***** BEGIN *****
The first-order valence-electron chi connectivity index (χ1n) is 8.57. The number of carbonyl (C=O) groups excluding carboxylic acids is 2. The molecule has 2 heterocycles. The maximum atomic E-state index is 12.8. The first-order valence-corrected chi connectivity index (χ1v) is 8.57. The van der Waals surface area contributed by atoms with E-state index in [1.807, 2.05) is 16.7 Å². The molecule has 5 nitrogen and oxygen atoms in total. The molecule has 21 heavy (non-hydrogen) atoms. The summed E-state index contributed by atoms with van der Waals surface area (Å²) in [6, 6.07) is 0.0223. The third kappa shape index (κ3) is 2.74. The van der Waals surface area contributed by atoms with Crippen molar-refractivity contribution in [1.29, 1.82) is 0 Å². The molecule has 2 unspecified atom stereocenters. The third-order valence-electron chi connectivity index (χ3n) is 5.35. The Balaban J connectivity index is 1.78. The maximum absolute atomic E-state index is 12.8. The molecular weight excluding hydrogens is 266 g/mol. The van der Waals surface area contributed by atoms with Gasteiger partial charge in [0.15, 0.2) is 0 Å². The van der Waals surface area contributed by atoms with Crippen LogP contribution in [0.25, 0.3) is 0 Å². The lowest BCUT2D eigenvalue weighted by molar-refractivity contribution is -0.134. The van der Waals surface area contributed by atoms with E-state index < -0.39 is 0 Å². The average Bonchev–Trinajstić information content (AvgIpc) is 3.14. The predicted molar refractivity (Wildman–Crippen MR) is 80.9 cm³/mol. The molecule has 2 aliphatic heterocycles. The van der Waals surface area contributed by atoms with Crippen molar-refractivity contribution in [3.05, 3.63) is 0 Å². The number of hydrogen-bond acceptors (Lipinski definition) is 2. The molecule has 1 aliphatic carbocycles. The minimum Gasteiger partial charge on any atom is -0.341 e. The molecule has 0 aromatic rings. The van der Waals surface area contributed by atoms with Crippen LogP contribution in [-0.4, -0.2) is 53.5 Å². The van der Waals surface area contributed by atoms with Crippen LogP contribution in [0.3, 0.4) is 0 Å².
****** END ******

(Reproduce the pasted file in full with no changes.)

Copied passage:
The first-order valence-electron chi connectivity index (χ1n) is 8.57. The number of carbonyl (C=O) groups excluding carboxylic acids is 2. The molecule has 2 heterocycles. The maximum atomic E-state index is 12.8. The first-order valence-corrected chi connectivity index (χ1v) is 8.57. The van der Waals surface area contributed by atoms with E-state index in [1.807, 2.05) is 16.7 Å². The molecule has 5 nitrogen and oxygen atoms in total. The molecule has 21 heavy (non-hydrogen) atoms. The summed E-state index contributed by atoms with van der Waals surface area (Å²) in [6, 6.07) is 0.0223. The third kappa shape index (κ3) is 2.74. The van der Waals surface area contributed by atoms with Crippen molar-refractivity contribution in [1.29, 1.82) is 0 Å². The molecule has 2 unspecified atom stereocenters. The third-order valence-electron chi connectivity index (χ3n) is 5.35. The Balaban J connectivity index is 1.78. The maximum absolute atomic E-state index is 12.8. The molecular weight excluding hydrogens is 266 g/mol. The van der Waals surface area contributed by atoms with Gasteiger partial charge in [0.15, 0.2) is 0 Å². The van der Waals surface area contributed by atoms with Crippen LogP contribution in [0.25, 0.3) is 0 Å². The lowest BCUT2D eigenvalue weighted by molar-refractivity contribution is -0.134. The van der Waals surface area contributed by atoms with E-state index < -0.39 is 0 Å². The average Bonchev–Trinajstić information content (AvgIpc) is 3.14. The predicted molar refractivity (Wildman–Crippen MR) is 80.9 cm³/mol. The molecule has 2 aliphatic heterocycles. The van der Waals surface area contributed by atoms with Crippen molar-refractivity contribution in [3.05, 3.63) is 0 Å². The number of hydrogen-bond acceptors (Lipinski definition) is 2. The molecule has 1 aliphatic carbocycles. The minimum Gasteiger partial charge on any atom is -0.341 e. The molecule has 0 aromatic rings. The van der Waals surface area contributed by atoms with Crippen LogP contribution in [-0.4, -0.2) is 53.5 Å². The van der Waals surface area contributed by atoms with Crippen LogP contribution in [0.3, 0.4) is 0 Å².